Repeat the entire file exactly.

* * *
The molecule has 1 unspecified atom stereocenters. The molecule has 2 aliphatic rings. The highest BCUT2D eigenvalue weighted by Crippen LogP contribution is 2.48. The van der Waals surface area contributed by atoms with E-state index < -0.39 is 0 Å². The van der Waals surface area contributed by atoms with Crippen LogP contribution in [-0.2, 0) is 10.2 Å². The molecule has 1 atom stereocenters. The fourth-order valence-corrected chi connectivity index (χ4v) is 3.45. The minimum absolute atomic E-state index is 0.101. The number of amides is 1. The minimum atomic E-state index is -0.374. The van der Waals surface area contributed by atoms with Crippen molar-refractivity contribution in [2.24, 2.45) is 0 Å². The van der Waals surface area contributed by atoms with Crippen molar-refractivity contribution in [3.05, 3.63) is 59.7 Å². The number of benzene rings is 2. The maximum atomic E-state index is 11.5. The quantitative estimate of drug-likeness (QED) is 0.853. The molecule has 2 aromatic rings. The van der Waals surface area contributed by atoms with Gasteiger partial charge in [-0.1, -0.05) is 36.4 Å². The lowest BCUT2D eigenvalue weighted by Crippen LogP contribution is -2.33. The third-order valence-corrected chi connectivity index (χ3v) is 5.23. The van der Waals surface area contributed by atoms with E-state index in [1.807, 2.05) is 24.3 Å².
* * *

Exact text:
The molecule has 1 unspecified atom stereocenters. The molecule has 2 aliphatic rings. The highest BCUT2D eigenvalue weighted by Crippen LogP contribution is 2.48. The van der Waals surface area contributed by atoms with E-state index < -0.39 is 0 Å². The van der Waals surface area contributed by atoms with Crippen LogP contribution in [-0.2, 0) is 10.2 Å². The molecule has 1 atom stereocenters. The fourth-order valence-corrected chi connectivity index (χ4v) is 3.45. The minimum absolute atomic E-state index is 0.101. The number of amides is 1. The minimum atomic E-state index is -0.374. The van der Waals surface area contributed by atoms with Crippen molar-refractivity contribution in [2.24, 2.45) is 0 Å². The van der Waals surface area contributed by atoms with Crippen molar-refractivity contribution in [3.05, 3.63) is 59.7 Å². The number of benzene rings is 2. The maximum atomic E-state index is 11.5. The quantitative estimate of drug-likeness (QED) is 0.853. The molecule has 2 aromatic rings. The van der Waals surface area contributed by atoms with Gasteiger partial charge in [-0.1, -0.05) is 36.4 Å². The lowest BCUT2D eigenvalue weighted by Crippen LogP contribution is -2.33. The third-order valence-corrected chi connectivity index (χ3v) is 5.23. The van der Waals surface area contributed by atoms with E-state index in [1.807, 2.05) is 24.3 Å².